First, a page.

The growth and development of three strawberry cultivars commonly grown in a plasticulture system were documented. Strawberry plants were harvested monthly and divided by roots, crown, leaves, flowers, and fruit and then dried in an oven. The dry matter production and resource allocation proceeded along a predictable pattern of development. The establishment phase was characterized by an active period of growth of root, crown and leaves in the fall. Through the winter, the plants underwent slow growth, ending in a transition period in the late winter/early spring when resources were allocated to both vegetative and reproductive growth. In the spring, all plant parts received significantly increased allocation of, or redistribution of, resources. Cultivars of California origin, `Chandler' and `Camarosa', displayed similar trends in yield, dry matter production, seasonal resource allocation, and growth analysis variables throughout the season. `Sweet Charlie', a cultivar from Florida, showed lower dry matter accumulation and relative growth rate in the spring, higher harvest index and lower yield than the California cultivars.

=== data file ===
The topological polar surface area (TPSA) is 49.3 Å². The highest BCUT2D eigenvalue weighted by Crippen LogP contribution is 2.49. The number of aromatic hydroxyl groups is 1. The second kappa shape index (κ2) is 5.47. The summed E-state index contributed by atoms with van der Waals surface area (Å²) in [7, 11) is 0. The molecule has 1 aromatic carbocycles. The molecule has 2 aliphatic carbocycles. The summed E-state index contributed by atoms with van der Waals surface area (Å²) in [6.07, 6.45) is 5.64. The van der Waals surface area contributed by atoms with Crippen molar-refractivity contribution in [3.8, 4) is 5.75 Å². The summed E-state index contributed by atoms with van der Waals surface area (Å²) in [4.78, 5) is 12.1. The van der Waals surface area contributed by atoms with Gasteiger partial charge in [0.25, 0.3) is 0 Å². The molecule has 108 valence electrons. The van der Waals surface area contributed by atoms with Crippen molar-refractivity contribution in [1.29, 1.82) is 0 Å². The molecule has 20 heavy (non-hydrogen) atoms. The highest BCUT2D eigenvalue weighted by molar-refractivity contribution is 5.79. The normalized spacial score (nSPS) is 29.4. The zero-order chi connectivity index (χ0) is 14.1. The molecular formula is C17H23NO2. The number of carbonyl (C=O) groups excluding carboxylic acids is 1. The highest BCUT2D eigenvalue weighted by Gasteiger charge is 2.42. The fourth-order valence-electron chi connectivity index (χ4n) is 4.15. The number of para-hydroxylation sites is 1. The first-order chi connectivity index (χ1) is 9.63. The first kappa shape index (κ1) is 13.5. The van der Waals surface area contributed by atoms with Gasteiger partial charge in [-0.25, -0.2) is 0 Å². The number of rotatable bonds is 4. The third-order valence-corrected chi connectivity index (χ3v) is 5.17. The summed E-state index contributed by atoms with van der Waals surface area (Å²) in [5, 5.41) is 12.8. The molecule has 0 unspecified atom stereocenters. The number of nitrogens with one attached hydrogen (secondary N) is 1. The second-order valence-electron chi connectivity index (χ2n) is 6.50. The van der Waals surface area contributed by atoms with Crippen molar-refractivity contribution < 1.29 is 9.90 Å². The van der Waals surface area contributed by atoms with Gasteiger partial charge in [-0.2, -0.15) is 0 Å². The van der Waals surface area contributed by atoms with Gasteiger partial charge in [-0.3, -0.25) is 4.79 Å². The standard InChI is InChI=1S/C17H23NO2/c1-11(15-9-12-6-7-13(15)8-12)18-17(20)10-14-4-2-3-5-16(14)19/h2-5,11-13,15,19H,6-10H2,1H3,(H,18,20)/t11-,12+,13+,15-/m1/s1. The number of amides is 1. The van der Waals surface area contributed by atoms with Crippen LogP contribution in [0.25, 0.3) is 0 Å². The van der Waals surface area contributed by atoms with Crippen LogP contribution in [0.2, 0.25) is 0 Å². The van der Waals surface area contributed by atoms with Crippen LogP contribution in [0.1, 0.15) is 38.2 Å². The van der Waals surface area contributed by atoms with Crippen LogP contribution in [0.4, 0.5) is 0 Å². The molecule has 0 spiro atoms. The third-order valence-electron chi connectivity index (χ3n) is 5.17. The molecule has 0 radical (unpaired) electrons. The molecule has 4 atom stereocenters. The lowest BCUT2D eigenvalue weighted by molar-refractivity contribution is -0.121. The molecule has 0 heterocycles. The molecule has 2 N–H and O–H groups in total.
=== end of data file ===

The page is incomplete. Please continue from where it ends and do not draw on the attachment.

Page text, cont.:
Justine E. Vanden Heuvel and Carolyn J. DeMoranville